This study is relevant to dog trainers, veterinarians, animal shelters, and applied animal behaviorists as it may provide a new line of applied research on dog communication which may be used to identify and promote positive affective states in at-risk dogs, e.g., dogs that are homeless, behaviorally challenged, undergoing veterinary care, being boarded.

Automated Differential Reinforcement of Not Barking in a Home-Alone Setting: Evaluating a Humane Alternative to the Bark Collar.

Alexandra Protopopova1 & Clive D. L. Wynne2
1Texas Tech University, 2Arizona State University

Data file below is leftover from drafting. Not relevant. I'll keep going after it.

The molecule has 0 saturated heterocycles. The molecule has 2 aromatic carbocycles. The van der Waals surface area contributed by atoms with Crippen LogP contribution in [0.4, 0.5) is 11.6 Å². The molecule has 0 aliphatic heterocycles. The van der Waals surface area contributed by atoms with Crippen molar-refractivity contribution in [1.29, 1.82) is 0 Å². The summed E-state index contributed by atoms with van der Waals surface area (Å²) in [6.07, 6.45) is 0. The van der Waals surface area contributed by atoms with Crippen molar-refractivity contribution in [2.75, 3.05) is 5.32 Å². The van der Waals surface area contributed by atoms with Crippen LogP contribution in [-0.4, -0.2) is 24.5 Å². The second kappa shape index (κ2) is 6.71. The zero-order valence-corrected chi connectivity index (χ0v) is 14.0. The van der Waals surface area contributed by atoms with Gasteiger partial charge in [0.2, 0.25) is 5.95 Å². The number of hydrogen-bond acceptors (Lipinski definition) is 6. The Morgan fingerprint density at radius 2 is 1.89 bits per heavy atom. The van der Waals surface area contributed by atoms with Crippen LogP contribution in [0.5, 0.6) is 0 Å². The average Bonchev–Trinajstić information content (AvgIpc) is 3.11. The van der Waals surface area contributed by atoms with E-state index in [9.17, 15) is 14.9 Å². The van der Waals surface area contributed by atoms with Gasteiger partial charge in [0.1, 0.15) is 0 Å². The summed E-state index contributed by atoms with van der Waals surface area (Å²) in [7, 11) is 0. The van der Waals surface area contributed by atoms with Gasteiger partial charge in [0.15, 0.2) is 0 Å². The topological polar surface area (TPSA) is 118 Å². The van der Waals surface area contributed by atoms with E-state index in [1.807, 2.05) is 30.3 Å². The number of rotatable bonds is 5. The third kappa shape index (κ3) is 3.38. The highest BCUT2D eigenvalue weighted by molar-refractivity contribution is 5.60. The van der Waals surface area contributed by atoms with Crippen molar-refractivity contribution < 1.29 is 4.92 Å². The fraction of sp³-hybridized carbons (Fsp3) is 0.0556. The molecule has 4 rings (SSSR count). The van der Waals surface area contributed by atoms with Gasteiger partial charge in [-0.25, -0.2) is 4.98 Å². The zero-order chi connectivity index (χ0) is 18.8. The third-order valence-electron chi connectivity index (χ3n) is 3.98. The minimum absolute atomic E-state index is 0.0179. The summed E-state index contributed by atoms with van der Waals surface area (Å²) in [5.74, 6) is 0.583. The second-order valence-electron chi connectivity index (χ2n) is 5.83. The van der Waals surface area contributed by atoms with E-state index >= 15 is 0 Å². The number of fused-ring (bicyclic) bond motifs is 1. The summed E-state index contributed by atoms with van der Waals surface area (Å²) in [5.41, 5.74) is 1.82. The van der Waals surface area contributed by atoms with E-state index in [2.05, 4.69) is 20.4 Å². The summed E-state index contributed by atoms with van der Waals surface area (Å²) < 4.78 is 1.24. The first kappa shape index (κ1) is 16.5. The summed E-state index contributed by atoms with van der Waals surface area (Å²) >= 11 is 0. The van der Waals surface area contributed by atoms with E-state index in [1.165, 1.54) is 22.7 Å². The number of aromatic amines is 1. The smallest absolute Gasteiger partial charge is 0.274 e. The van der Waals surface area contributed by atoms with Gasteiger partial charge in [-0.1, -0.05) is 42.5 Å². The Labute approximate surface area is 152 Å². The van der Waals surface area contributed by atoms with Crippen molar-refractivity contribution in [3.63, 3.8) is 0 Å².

Nuisance barking is one of the top reasons for dog owners to seek help from a dog trainer or an animal behaviorist. Excessive barking is reported to be a reason for relinquishing a pet dog to the shelter. Current treatments for home-alone barking are limited to the use of collars or devices that deliver aversive consequences in an attempt to punish barking. Even though past research has supported the efficacy of some of these devices, the ethics of these methods are debatable. An alternative to positive punishment for decreasing problem behavior is the Differential Reinforcement of Other behavior (a DRO schedule).  DRO schedules have been shown to be effective in decreasing and even eliminating various problem behaviors in varied human populations. The aim of the study was to develop a humane alternative to the traditional remote devices that deliver punishers contingent on barking. Specifically, we evaluated the use of remotely delivering food contingent on intervals of not barking during the owner's absence. In Experiment 1, five dogs with a history of home-alone nuisance barking were recruited into the study. In an ABAB reversal design, we demonstrated that a contingent remote delivery of food decreased home-alone barking for three dogs. In Experiment 2, we demonstrated that it is possible to gradually lean the DRO schedule resulting in a more acceptable treatment. For two out of three dogs, the barking was eliminated for the full duration of the session. Our results benefit the dog training community by providing a humane tool to combat nuisance barking and, thus, improve the bond between dog and owner and prevent possible relinquishment of the dog to a shelter.